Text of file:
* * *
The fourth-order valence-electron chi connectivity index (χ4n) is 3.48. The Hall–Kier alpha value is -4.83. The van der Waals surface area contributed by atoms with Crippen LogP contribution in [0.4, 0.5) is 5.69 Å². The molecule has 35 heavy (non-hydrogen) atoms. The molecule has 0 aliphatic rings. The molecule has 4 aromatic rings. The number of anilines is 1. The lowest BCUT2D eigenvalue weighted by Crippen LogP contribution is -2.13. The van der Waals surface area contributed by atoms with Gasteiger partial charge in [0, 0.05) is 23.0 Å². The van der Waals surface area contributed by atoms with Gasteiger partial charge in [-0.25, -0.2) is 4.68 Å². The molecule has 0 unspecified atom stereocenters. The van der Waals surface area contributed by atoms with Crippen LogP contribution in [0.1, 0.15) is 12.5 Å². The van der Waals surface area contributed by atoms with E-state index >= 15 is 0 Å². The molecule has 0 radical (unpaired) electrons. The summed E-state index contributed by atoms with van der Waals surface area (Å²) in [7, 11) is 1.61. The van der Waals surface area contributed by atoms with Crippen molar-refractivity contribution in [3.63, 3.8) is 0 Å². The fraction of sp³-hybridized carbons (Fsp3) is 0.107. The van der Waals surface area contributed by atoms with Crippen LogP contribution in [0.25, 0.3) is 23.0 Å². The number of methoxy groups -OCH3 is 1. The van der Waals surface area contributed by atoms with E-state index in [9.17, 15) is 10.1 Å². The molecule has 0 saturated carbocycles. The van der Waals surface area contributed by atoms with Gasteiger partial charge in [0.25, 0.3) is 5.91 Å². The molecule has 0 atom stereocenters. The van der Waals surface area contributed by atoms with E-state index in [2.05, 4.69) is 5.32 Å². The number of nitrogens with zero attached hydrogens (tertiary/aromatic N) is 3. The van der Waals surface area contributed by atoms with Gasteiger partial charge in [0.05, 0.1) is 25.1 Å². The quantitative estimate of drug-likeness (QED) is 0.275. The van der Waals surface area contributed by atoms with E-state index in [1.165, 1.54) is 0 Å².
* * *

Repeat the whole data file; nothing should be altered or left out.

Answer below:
The fourth-order valence-electron chi connectivity index (χ4n) is 3.48. The Hall–Kier alpha value is -4.83. The van der Waals surface area contributed by atoms with Crippen LogP contribution in [0.4, 0.5) is 5.69 Å². The molecule has 35 heavy (non-hydrogen) atoms. The molecule has 0 aliphatic rings. The molecule has 4 aromatic rings. The number of anilines is 1. The lowest BCUT2D eigenvalue weighted by Crippen LogP contribution is -2.13. The van der Waals surface area contributed by atoms with Gasteiger partial charge in [0, 0.05) is 23.0 Å². The van der Waals surface area contributed by atoms with Gasteiger partial charge in [-0.25, -0.2) is 4.68 Å². The molecule has 0 unspecified atom stereocenters. The van der Waals surface area contributed by atoms with Crippen LogP contribution in [0.1, 0.15) is 12.5 Å². The van der Waals surface area contributed by atoms with E-state index >= 15 is 0 Å². The molecule has 0 radical (unpaired) electrons. The summed E-state index contributed by atoms with van der Waals surface area (Å²) in [7, 11) is 1.61. The van der Waals surface area contributed by atoms with Crippen molar-refractivity contribution in [3.63, 3.8) is 0 Å². The fraction of sp³-hybridized carbons (Fsp3) is 0.107. The van der Waals surface area contributed by atoms with Crippen LogP contribution in [0.25, 0.3) is 23.0 Å². The number of methoxy groups -OCH3 is 1. The van der Waals surface area contributed by atoms with E-state index in [9.17, 15) is 10.1 Å². The molecule has 0 saturated carbocycles. The van der Waals surface area contributed by atoms with Gasteiger partial charge in [0.25, 0.3) is 5.91 Å². The molecule has 0 atom stereocenters. The van der Waals surface area contributed by atoms with E-state index in [2.05, 4.69) is 5.32 Å². The number of nitrogens with zero attached hydrogens (tertiary/aromatic N) is 3. The van der Waals surface area contributed by atoms with Gasteiger partial charge in [0.05, 0.1) is 25.1 Å². The quantitative estimate of drug-likeness (QED) is 0.275. The van der Waals surface area contributed by atoms with E-state index in [1.165, 1.54) is 0 Å².